A New Jersey judge earlier this year dismissed a construction defect complaint by a condominium association against the developer and contractor, finding that the lawsuit was filed outside the state’s six-year statute of limitations. An important aspect of this case was the time when the association learned of the defects—based on the developer’s public offering statement regarding the condominium—and whether the timeline for filing suit could be extended. The court determined that disclosures made by the developer of such defects in its public offering statement commenced the running of the applicable limitations period.  

Created and initially operated as rental apartments, the building was sold and converted to condominiums in June 2004, about two years after its substantial completion in May 2002. After transfer of control of the association to the unit owners in July 2006, the association retained an engineer to inspect the building. The engineer's report was issued in July 2007, detailing various construction and design defects. However, such defects were disclosed by the developer in its public offering statement received by all purchasers.

Under the statute of limitations, a cause of action generally accrues when construction is deemed substantially complete, though it may be tolled by the discovery rule (in which case the statute of limitations begins when the injured party discovers or should have discovered the basis for the claim). The discovery rule will not extend the statute of limitations if the injured party learns of the basis of the claim with reasonable time for action remaining within the statute of limitations to file a lawsuit.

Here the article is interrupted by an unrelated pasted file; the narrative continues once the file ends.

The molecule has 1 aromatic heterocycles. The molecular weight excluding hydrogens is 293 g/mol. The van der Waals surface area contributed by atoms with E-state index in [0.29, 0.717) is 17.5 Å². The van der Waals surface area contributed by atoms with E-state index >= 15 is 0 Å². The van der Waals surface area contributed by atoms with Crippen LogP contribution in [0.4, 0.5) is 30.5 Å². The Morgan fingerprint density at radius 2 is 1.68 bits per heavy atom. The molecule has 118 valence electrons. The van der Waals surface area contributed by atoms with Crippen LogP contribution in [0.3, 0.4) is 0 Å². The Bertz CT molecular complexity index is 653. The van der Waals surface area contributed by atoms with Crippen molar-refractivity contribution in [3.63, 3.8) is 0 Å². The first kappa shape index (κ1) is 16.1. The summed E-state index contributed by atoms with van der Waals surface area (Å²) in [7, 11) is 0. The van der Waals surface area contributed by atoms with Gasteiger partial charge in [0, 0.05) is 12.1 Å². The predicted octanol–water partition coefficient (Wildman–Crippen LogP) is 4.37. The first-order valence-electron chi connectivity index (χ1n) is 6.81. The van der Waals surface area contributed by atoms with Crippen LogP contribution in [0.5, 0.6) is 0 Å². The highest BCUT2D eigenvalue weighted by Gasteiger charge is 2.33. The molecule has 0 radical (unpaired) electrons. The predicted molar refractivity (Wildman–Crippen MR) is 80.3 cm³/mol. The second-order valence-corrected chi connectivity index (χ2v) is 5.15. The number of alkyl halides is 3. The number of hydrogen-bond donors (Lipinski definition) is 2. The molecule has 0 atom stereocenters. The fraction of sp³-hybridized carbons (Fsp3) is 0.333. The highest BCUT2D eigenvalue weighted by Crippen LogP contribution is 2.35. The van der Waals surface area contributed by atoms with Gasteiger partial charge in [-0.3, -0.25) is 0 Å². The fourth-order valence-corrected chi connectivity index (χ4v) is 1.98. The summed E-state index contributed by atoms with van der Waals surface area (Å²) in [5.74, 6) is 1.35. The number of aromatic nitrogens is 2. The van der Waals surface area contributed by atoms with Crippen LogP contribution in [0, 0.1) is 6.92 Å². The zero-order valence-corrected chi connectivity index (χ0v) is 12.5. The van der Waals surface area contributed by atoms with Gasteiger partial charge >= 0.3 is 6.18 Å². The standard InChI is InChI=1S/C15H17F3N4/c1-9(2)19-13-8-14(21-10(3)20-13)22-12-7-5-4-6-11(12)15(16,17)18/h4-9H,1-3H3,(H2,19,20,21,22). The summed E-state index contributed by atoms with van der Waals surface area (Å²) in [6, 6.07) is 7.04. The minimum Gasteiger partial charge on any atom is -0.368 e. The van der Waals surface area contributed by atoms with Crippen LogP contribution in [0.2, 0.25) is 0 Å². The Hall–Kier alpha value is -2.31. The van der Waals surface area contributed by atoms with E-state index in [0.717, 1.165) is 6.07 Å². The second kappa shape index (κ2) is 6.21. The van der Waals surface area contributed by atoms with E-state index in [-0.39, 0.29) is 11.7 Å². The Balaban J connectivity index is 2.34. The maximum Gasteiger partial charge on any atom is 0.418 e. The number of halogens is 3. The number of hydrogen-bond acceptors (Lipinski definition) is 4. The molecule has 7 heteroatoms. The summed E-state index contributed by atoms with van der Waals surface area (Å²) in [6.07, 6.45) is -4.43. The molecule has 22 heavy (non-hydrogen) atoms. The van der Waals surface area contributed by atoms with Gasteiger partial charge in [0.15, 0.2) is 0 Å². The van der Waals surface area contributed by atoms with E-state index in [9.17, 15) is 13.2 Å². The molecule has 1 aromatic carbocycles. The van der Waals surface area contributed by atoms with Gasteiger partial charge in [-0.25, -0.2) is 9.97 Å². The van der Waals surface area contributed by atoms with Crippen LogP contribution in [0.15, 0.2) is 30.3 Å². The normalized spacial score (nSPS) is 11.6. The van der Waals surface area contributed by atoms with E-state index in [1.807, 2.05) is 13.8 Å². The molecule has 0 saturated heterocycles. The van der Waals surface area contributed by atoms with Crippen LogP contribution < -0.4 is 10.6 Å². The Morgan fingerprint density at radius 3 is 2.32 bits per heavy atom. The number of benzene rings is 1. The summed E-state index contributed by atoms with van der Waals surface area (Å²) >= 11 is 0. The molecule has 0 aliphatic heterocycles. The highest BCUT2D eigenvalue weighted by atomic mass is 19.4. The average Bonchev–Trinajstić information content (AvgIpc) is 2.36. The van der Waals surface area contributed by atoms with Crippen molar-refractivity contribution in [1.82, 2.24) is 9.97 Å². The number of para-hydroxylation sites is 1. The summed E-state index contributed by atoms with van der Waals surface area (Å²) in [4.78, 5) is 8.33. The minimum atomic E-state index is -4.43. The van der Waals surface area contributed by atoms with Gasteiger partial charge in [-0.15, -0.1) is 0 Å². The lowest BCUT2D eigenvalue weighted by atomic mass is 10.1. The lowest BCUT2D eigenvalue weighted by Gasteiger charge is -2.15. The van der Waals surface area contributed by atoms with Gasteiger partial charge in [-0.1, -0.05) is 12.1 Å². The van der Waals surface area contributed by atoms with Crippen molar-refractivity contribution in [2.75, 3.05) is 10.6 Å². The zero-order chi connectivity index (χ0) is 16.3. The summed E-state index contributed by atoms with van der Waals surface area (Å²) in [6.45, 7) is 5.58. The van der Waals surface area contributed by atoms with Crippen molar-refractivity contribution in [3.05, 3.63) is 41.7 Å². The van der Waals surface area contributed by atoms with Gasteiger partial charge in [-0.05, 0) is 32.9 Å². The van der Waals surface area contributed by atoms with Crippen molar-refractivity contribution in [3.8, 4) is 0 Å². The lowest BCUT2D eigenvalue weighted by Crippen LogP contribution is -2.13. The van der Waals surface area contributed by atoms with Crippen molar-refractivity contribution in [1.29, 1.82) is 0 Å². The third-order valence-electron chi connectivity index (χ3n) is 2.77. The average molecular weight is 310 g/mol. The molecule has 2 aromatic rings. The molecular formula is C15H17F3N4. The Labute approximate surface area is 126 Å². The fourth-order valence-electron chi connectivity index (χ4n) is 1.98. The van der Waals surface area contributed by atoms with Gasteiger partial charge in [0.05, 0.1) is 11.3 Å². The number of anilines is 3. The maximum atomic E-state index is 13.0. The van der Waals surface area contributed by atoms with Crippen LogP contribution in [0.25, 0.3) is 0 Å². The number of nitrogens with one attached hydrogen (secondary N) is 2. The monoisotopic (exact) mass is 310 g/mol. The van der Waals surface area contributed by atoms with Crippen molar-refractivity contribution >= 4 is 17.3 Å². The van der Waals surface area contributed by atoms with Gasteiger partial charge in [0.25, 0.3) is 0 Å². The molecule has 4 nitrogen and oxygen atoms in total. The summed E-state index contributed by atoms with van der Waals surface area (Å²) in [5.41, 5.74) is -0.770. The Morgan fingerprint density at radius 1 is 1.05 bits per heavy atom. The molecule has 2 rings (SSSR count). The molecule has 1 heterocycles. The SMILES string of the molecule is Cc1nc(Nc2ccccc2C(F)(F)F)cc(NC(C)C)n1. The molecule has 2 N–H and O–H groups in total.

The statute of limitations in this case began on May 1, 2002, at the time construction was deemed substantially complete. The association attempted to bring suit in March 2009, but the court determined that in accordance with the general rule, the statute of limitations had expired on May 1, 2008.

The court found no basis to toll the limitations period because the developer disclosed a number of the construction defects in the public offering statement. Additionally, when the 2007 engineer's report was obtained by the association, the statute of limitations had nearly a year remaining, which the court found to be sufficient time for the association to act.

While some jurisdictions have statutory warranties applicable to condominiums that are not significantly affected by either disclosures or the discovery rule, other legal claims that may be asserted regarding construction defects can be substantially limited by a developer’s disclosures.

Ballard Spahr’s Mixed-Use Development and Condominiums Team and Real Estate and Construction Litigation Group include many experienced lawyers who counsel developers, lenders, contractors, and investors on all aspects of condominium and mixed-use development. Among other services, we help clients anticipate disputes that can arise regarding construction defect claims and take steps to minimize and resolve such disputes.

For more information, please contact Roger D. Winston at 301.664.6201 or winstonr@ballardspahr.com, Shelah F. Lynn at 301.664.6204 or lynns@ballardspahr.com, or Katherine M. Noonan at 301.664.6212 or noonank@ballardspahr.com.

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